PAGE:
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19th November 2015

Review: Taxi Tehran

Taxi Tehran is a slow and subtle drama that has much to say about the state of Iranian cinema

Jafar Panahi is an Iranian director currently banned by the state from making films. Despite this, and being under house arrest for a period, Panahi has continued to make films, getting others to smuggle them out of the country on his behalf. Taxi Tehran’s setting, a taxi fitted with hidden cameras, can therefore be seen as a functional way of overcoming the restrictions placed upon him.

The film is excellent: Its dialogue, setting and characters give the audience, a primarily Western one due to Panahi’s predicament, a new perception of Iran—as a country filled with people trying to subtly undermine the state’s restrictive power.

It is easy to overemphasise the restrictions of Panahi’s own situation, and just see the message he is trying to get across in the film as the result of it. Taxi Tehran can be seen as a direct protest against government policy—a film which shows the artificial nature of Iran’s cinema rules. However, to a greater extent, Taxi Tehran acts as a testament to the power of film as a medium for protest, advocating for its use as a way of conveying interactions and emotions as well as being something to enjoy.

The film shows Panahi driving around Tehran as a slightly incompetent taxi driver. Cameras hidden within the cab reveal the conversations between Panahi and a range of eccentric characters whom he picks up. A man and a female teacher have an argument about capital punishment. Two women have a mission to release goldfish into a sacred pool to ensure a further year of good luck. A wife loudly wails over her husband who has been injured in a motorbike accident, while trying to ensure she can inherit the house.

The informal and chatty dialogue between Panahi and his passengers, combined with the filming style, make you feel like you are part of the scene, being taken on a literal cinematic journey.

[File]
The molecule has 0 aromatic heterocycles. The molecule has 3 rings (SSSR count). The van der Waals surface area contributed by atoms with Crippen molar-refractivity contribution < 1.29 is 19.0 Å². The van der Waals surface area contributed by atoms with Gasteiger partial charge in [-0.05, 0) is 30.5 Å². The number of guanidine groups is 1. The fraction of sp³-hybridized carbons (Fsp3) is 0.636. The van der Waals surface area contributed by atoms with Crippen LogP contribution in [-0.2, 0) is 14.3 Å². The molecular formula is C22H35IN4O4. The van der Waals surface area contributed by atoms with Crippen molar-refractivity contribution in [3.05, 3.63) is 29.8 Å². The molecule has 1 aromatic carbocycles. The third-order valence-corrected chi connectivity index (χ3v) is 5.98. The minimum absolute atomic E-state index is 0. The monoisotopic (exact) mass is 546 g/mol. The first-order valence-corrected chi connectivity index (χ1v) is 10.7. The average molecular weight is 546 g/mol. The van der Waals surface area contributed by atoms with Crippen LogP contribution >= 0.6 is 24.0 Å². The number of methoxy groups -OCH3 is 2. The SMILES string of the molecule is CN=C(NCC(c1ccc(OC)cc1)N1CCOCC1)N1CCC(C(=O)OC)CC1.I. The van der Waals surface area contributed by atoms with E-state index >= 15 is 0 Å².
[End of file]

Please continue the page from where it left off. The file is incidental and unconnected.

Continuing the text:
The first passenger to recognise Panahi is Ovid, a character who makes his living illegally renting DVDs. He asks many questions about Panahi’s past films. His business serves as evidence that laws cannot suppress the production and distribution of films. Film is a running theme; Panahi’s past films are brought up by various characters.

Panahi picks up his niece Hana from school (played by his real life niece). Their relationship is playful; Hana demands a banana split from her uncle and makes fun of him for his bad car. The immediacy of the setting once again gives you a feeling that you are experiencing a real relationship.

Hana has been given a project to make a film at school. Her teacher has provided her with a list of rules, compiled by the Iranian government. She has been told to avoid the presentation of “sordid realism.” When Hana oversees a young boy picking up some money dropped by a groom, she encourages him to give it back, to provide her film with the right moral message. As Panahi points out in the film, reality cannot be sordid—it is just the truth.

This parallels with the ambiguity of the film’s ‘truthfulness.’ Are the characters real or fake? Does it matter? Taxi Tehran is able to reveal truths about the restrictiveness of the Iranian cinema setting through a series of presumably fictional interactions. In this way, Panahi undermines the idea that notions of “realism” can be applied to film.

It is easy to focus on what this film can tell us and ignore how watchable it is. It is not dramatic but is completely engaging, despite its slow-moving pace. Certain scenes, such as the one with the injured husband are perhaps a bit prolonged. But the conversations are subtle and the characters are realistic yet eccentric.

Taxi Tehran demonstrates the ways in which film can undermine authoritarian regimes. Filming events and conversations, whether true or untrue, gives audiences the opportunity to assign their own meanings to what they are being presented with.


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